Alberta from Mars – Canada from Venus

“Oil is dead,” pronounced Green Party Leader Elizabeth May. “Oil is never coming back,” says Bloc Leader Yves-François Blanchet.  Their extremist statements are wrong and misinformed. But they demonstrate how the anti-energy narrative plays in parts of Canada.  It seems many Canadians have come to loathe the oilsands!  Over the past 5 years, the unrelenting war by the federal government on Alberta’s energy industry has created new levels of regional tension.

Alberta’s policy position isn’t helping either. It is tone deaf to much of Eastern Canada.  The Alberta government’s opposition to the carbon tax sounds like ‘climate change denying’ to many Easterners.  Alberta votes are irrelevant in the calculation of Parliamentary seat totals for the Liberals, the NDP, the Green Party and the Bloc Québécois.

There are important messages in all this

Message One – The May – Blanchet pronouncements are just an extension of an existing Canadian narrative.

The activist environmental industry sees the oilsands and Canada as a soft target.  Well-funded NGOs have launched numerous public relations initiatives and protests against the oil and gas industry.  

The Liberal government proposed that some pipelines would be permitted while others killed. But the environmental movement never bought into the so-called ‘Grand Bargain’.

The Liberal government also made it clear through regulations and legislation that energy industry expansion wasn’t welcome in Canada.  Industry got the message and massive disinvestment became routine. 

Message Two – The economic damage in Alberta and Canada from low oil prices and constrained market access is dramatic.

The 5-year economic struggle in Alberta has been long and torturous.  Unemployment levels rival those in Newfoundland.  Workers overall suffered a 10% decline in wages.  Weak prices, soft demand and oversupply are becoming a common refrain for all of Alberta’s commodities.

But mostly missing in this conversation is the value of oil to the Canadian economy.  Alberta’s energy sector contributes $70-80 billion to Canada’s nominal gross domestic product annually.  By comparison, auto manufacturing contributes $20 billion and aerospace $13 billion to Canadian GDP.  The anti-oil advocates discount the damage with happy talk about renewable energy but do not account for the potential loss of $113 billion in exports annually (about 25% of all exports).

Message Three – There is no short-term fix.

In March, in response to the COVID-19 pandemic and a price war, it looked like the federal government might be preparing a rescue package for the energy industry.  That caused 208 environmental groups to petition Prime Minister Trudeau to stiffen his anti-oil resolve.  And 265 academics signed a letter suggesting that the oil industry should be left to die, with funding to be re-routed to green energy development.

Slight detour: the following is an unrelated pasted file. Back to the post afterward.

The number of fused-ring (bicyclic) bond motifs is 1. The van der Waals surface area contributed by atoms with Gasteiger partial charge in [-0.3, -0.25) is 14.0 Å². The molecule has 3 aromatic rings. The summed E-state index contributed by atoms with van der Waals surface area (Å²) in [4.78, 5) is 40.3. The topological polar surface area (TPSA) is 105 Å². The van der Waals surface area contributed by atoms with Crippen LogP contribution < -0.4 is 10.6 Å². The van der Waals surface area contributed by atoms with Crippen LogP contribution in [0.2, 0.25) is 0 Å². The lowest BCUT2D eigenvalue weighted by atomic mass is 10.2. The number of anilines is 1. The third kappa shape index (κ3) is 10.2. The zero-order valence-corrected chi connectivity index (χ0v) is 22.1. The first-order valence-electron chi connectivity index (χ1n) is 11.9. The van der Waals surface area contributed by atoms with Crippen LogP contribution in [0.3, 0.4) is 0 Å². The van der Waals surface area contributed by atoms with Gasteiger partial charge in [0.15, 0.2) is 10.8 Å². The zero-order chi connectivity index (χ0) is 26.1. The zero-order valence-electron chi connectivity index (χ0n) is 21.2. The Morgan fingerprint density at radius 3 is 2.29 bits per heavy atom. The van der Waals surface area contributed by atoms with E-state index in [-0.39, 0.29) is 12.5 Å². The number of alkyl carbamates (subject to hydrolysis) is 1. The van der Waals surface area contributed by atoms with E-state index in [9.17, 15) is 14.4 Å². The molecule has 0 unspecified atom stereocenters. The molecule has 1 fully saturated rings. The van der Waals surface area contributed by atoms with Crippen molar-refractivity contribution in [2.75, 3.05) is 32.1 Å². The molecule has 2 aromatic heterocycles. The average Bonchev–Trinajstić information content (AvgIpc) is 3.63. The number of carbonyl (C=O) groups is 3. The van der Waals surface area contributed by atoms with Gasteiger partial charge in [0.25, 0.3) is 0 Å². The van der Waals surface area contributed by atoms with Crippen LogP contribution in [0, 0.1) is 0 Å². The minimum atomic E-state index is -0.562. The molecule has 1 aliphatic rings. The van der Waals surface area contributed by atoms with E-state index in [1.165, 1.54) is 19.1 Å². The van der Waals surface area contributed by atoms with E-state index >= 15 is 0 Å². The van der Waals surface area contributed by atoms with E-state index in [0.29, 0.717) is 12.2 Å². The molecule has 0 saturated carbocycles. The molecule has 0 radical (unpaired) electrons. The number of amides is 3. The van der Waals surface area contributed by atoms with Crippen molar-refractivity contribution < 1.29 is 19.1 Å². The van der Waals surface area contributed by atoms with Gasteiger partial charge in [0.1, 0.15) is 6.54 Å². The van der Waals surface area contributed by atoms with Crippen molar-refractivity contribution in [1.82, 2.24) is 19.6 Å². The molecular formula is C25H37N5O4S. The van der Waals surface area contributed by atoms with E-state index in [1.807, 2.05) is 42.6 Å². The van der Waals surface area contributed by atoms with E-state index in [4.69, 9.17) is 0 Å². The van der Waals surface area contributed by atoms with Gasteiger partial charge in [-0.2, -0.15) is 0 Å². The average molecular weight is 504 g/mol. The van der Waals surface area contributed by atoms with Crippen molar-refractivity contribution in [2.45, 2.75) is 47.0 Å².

A modest program of $1.7 billion consisting of debt financing for service companies and a grant to Alberta’s abandoned oil wells clean-up was finally announced.  The federal government says more help is on the way. 

Meanwhile in Alberta, companies have slashed capital budget expenditures. 

  • Suncor reduced its capital expenditures by $1.5 billion to roughly $4.0 billion for 2020.  
  • Imperial Oil reduced its spending by $500 million (30%). 
  • Pembina Pipeline reduced spending from $2.3 to about $1.4 billion. 
  • Cenovus reduced its capital budget by $500 million to 1.0 billion.  
  • Canadian Natural reduced its capital budget by $1.0 billion to $3.0 billion. 

In many cases the capital spending was accompanied by production cuts.

What responses can Severely Normal Albertans hope for?

  • The economic losses in the oil patch will mount.  Global energy is difficult to predict. Perhaps a “V” shaped recovery will emerge after the pandemic. And the Saudis and Russians may launch another attack on North American oil production.
  • Perhaps Canada and the US acting together can blunt the Saudi’s interest in another price war.
  • The federal government has painted itself into a philosophical corner.  No bailout like the 2009 auto sector is politically possible.  Nor would energy companies find federal control of their business at all desirable.
  • What is needed most is debt financing and perhaps technology development subsidies to reduce the carbon footprint of the oilsands.
  • Linked to the energy discussion is the massive wealth transfer from Alberta to fund programs in the rest of Canada. This is particularly jarring during this crisis time in Alberta.  Yet the appetite to deal with western alienation doesn’t seem to have much traction in Ottawa.  There isn’t any observable intention to fix the Equalization Program that subsidizes Quebec by about $13 billion annually.  
  • This is a good moment to shift a big chunk of the funds out of the Equalization Program into the Health and Social Transfer programs where funding is calculated on a per capita basis.
  • The Alberta government finds itself ‘stuck in the middle’; forced accept a deficit of $20 billion in the next year without any workable economic or fiscal blueprint going forward.  
  • Now is the opportunity for a public discussion about how to fix the chronic deficit problem.  Cost cutting is necessary, but new revenue options are needed too.
  • The negative comments from May and Blanchet will not soon be forgotten.  Whether intentional or not they gave the flagging Wexit movement a shot in the arm.
  • Severely normal Albertans might now hope that the federal government makes it crystal clear that Canadian energy resources do indeed have a future in the country.